Once I was a clever boy learning the arts of Oxford... is a quotation from the verses written by Bishop Richard Fleming (c.1385-1431) for his tomb in Lincoln Cathedral. Fleming, the founder of Lincoln College in Oxford, is the subject of my research for a D. Phil., and, like me, a son of the West Riding. I have remarked in the past that I have a deeply meaningful on-going relationship with a dead fifteenth century bishop... it was Fleming who, in effect, enabled me to come to Oxford and to learn its arts, and for that I am immensely grateful.

Monday, 27 February 2012

Out and about in the Oxfordshire countryside

Yesterday after Mass I went off with a friend for a pub lunch in a rural hostelry by the Oxford canal, and we then had a drive around the area I wrote about in April 2010 in The Cherwell valley in spring, with a break for tea, also by the canal, at Lower Heyford.

It is not quite Spring yet - there is not yet that particular warmth in the air that indicates its arrival, but the weather is very mild for the time of year and the snowdrops are in flower, as well as some ealry varieties of cultivated daffodils.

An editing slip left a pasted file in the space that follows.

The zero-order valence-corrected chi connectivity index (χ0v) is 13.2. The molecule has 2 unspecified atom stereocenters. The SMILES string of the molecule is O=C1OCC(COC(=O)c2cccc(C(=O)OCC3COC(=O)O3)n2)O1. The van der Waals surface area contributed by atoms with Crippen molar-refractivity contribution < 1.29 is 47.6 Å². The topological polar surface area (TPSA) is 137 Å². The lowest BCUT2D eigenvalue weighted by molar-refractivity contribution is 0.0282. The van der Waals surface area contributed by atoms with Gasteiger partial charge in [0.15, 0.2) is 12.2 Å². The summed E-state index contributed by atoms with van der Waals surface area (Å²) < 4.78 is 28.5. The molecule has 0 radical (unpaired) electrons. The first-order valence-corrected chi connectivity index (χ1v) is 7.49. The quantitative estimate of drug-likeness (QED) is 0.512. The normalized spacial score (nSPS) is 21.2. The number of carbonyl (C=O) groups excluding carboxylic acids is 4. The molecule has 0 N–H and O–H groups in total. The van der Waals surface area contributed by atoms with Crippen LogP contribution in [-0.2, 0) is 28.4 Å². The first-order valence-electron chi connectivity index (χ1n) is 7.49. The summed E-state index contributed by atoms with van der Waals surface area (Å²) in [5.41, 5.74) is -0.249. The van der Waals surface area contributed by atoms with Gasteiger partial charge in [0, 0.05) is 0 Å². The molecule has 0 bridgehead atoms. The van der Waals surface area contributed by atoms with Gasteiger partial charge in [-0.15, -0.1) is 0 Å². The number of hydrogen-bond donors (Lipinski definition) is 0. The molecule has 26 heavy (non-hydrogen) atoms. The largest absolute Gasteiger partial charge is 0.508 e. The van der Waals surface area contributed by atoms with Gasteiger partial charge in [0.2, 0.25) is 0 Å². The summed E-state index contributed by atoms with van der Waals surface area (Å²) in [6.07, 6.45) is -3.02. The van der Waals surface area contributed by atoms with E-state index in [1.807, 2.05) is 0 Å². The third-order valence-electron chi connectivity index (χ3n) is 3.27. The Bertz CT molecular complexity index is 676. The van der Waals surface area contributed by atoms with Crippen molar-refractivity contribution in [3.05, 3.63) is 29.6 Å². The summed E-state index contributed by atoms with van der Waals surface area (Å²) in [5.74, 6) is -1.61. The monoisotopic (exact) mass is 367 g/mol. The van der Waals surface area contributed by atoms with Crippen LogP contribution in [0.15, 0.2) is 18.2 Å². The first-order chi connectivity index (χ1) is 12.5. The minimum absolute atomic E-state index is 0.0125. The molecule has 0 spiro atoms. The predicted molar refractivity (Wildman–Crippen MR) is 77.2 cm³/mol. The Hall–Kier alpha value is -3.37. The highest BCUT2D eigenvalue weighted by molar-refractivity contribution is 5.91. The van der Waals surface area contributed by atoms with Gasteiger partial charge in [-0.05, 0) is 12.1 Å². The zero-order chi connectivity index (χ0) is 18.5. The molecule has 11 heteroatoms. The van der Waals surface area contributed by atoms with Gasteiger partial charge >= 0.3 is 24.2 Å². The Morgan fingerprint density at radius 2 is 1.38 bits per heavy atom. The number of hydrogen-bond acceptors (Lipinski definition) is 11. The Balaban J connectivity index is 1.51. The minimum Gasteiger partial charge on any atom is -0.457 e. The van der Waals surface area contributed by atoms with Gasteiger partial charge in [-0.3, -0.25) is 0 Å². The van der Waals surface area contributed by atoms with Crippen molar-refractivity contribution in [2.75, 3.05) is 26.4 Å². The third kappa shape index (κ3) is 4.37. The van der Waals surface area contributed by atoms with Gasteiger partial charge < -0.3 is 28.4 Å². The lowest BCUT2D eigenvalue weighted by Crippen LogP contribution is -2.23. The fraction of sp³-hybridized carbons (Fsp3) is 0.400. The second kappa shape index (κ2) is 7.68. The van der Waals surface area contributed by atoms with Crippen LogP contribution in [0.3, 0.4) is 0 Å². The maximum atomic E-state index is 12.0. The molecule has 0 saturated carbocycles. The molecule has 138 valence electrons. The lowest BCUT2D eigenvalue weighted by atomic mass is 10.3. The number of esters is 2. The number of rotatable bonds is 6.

The landscape has its own considerable variety - table land on the road north towards Deddington and Banbury, with very much a sense that this is Mercia and the midlands, but with a landscape more like that of the Cotswolds in the valley of the Cherwell only a short distance to the east.

We drove past Rousham House, built in 1635 by the family which still owns it. There are a set of pictures, taken during the winter, of the house and the very important garden lay out of about 1720 here.

Rousham House

Rousham House

Image: william round on Panoramio

On our way back to Oxford we drove past the good medieval church of St Nicholas at Tackley, the core of which is Anglo-Saxon, and with seventeenth century estate buildings in the village.

Tackley Church

Tackley Church

Image: © Copyright Sarah Charlesworth and licensed for reuse under this Creative Commons Licence.

It was a rector of Tackley who built in Oxford a house which, known as Tackley's Inn, was purchased for £20 in 1324 by Adam de Brome when he founded what was to become Oriel College as its first home. The Inn is still owned by the College and part of it still occupied by students.

Very much a landscape that has been lived in, cultivated and nurtured over the centuries. It was one that could be savoured as we drove back to Oxford, with the promise of lengthening days and the spring on the way.

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